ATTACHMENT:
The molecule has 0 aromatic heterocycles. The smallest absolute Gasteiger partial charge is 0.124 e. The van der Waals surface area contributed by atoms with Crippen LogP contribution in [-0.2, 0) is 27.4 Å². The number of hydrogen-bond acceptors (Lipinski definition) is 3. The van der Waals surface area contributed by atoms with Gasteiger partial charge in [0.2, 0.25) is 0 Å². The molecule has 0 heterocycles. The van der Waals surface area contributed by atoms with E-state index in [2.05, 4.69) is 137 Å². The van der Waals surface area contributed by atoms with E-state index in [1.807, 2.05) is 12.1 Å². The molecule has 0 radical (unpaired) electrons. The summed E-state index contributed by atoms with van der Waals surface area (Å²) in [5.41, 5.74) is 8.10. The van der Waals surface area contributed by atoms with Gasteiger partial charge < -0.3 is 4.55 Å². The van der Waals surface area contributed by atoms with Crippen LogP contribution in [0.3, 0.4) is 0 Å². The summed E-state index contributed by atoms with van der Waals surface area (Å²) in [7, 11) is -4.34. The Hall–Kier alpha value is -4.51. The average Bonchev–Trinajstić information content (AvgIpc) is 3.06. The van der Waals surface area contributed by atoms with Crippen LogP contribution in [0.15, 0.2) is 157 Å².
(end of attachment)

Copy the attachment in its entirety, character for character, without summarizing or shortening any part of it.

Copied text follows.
The molecule has 0 aromatic heterocycles. The smallest absolute Gasteiger partial charge is 0.124 e. The van der Waals surface area contributed by atoms with Crippen LogP contribution in [-0.2, 0) is 27.4 Å². The number of hydrogen-bond acceptors (Lipinski definition) is 3. The van der Waals surface area contributed by atoms with Gasteiger partial charge in [0.2, 0.25) is 0 Å². The molecule has 0 heterocycles. The van der Waals surface area contributed by atoms with E-state index in [2.05, 4.69) is 137 Å². The van der Waals surface area contributed by atoms with E-state index in [1.807, 2.05) is 12.1 Å². The molecule has 0 radical (unpaired) electrons. The summed E-state index contributed by atoms with van der Waals surface area (Å²) in [5.41, 5.74) is 8.10. The van der Waals surface area contributed by atoms with Gasteiger partial charge < -0.3 is 4.55 Å². The van der Waals surface area contributed by atoms with Crippen LogP contribution in [0.3, 0.4) is 0 Å². The summed E-state index contributed by atoms with van der Waals surface area (Å²) in [7, 11) is -4.34. The Hall–Kier alpha value is -4.51. The average Bonchev–Trinajstić information content (AvgIpc) is 3.06. The van der Waals surface area contributed by atoms with Crippen LogP contribution in [0.15, 0.2) is 157 Å².